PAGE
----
• Now I liked it better when viruses were free.

  • (Laughter)

  • People now pay cybercriminals money

  • to run viruses,

  • which I find utterly bizarre.

  • So anyway, let me change pace a little bit.

  • Chasing 250,000 pieces of malware a day

  • is a massive challenge,

  • and those numbers are only growing

  • directly in proportion to the length of my stress line, you'll note here.

  • So I want to talk to you briefly

  • about a group of hackers we tracked for a year

  • and actually found --

  • and this is a rare treat in our job.

  • Now this was a cross-industry collaboration,

  • people from Facebook, independent researchers,

  • guys from Sophos.

  • So here we have a couple of documents

  • which our cybercriminals had uploaded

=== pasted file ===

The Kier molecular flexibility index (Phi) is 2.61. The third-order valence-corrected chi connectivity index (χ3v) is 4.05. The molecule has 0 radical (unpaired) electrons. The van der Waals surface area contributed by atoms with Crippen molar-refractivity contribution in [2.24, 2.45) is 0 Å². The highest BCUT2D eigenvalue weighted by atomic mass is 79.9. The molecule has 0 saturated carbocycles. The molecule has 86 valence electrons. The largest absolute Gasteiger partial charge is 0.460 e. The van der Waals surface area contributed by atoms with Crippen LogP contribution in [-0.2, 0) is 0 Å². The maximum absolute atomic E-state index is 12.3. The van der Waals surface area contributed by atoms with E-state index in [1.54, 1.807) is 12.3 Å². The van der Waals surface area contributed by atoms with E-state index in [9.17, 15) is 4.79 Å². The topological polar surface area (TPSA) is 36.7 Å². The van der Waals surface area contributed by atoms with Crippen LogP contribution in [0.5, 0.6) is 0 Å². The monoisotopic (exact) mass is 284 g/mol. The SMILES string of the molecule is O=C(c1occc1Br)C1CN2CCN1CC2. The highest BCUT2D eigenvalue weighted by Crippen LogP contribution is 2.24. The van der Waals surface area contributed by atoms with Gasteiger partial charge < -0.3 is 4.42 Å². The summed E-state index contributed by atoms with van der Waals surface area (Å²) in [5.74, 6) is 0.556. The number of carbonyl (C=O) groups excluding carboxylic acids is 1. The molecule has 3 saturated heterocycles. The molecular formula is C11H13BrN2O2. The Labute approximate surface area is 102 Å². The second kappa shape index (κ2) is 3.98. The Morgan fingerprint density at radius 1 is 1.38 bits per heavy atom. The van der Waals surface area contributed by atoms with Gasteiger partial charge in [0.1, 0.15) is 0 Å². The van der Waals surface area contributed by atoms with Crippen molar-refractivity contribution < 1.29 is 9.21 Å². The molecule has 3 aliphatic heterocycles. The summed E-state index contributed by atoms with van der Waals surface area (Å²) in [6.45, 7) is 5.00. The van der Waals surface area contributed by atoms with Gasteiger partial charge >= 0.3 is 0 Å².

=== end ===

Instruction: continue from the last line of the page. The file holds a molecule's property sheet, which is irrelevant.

• to a cloud service, kind of like Dropbox or SkyDrive,

  • like many of you might use.

  • At the top, you'll notice a section of source code.

  • What this would do is send the cybercriminals

  • a text message every day telling them how much money

  • they'd made that day,

  • so a kind of cybercriminal billings report, if you will.

  • If you look closely, you'll notice a series

  • of what are Russian telephone numbers.

  • Now that's obviously interesting,

  • because that gives us a way of finding our cybercriminals.

  • Down below, highlighted in red,

  • in the other section of source code,

  • is this bit "leded:leded."

  • That's a username,

  • kind of like you might have on Twitter.

  • So let's take this a little further.

  • There are a few other interesting pieces

  • the cybercriminals had uploaded.

  • Lots of you here will use smartphones

  • to take photos and post them from the conference.

  • An interesting feature of lots of modern smartphones

  • is that when you take a photo,

  • it embeds GPS data about where that photo was taken.

  • In fact, I've been spending a lot of time

  • on Internet dating sites recently,